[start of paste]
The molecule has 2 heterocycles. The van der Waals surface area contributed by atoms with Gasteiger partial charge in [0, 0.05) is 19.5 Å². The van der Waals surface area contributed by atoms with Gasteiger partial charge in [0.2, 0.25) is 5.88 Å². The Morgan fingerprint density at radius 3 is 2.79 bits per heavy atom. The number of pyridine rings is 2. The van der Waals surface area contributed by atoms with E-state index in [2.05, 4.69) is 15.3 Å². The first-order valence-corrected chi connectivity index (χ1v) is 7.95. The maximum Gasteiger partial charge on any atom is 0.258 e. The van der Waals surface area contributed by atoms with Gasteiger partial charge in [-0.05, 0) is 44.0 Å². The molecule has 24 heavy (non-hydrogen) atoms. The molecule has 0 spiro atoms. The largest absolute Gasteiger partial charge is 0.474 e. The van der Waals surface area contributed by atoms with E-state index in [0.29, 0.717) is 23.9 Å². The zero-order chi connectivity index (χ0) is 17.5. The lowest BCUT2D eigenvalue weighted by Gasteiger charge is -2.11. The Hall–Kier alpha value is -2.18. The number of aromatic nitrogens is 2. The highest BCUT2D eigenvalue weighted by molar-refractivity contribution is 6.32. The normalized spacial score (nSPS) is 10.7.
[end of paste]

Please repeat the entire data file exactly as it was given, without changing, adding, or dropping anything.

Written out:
The molecule has 2 heterocycles. The van der Waals surface area contributed by atoms with Gasteiger partial charge in [0, 0.05) is 19.5 Å². The van der Waals surface area contributed by atoms with Gasteiger partial charge in [0.2, 0.25) is 5.88 Å². The Morgan fingerprint density at radius 3 is 2.79 bits per heavy atom. The number of pyridine rings is 2. The van der Waals surface area contributed by atoms with E-state index in [2.05, 4.69) is 15.3 Å². The first-order valence-corrected chi connectivity index (χ1v) is 7.95. The maximum Gasteiger partial charge on any atom is 0.258 e. The van der Waals surface area contributed by atoms with Gasteiger partial charge in [-0.05, 0) is 44.0 Å². The molecule has 24 heavy (non-hydrogen) atoms. The molecule has 0 spiro atoms. The largest absolute Gasteiger partial charge is 0.474 e. The van der Waals surface area contributed by atoms with E-state index in [0.29, 0.717) is 23.9 Å². The zero-order chi connectivity index (χ0) is 17.5. The lowest BCUT2D eigenvalue weighted by Gasteiger charge is -2.11. The Hall–Kier alpha value is -2.18. The number of aromatic nitrogens is 2. The highest BCUT2D eigenvalue weighted by molar-refractivity contribution is 6.32. The normalized spacial score (nSPS) is 10.7.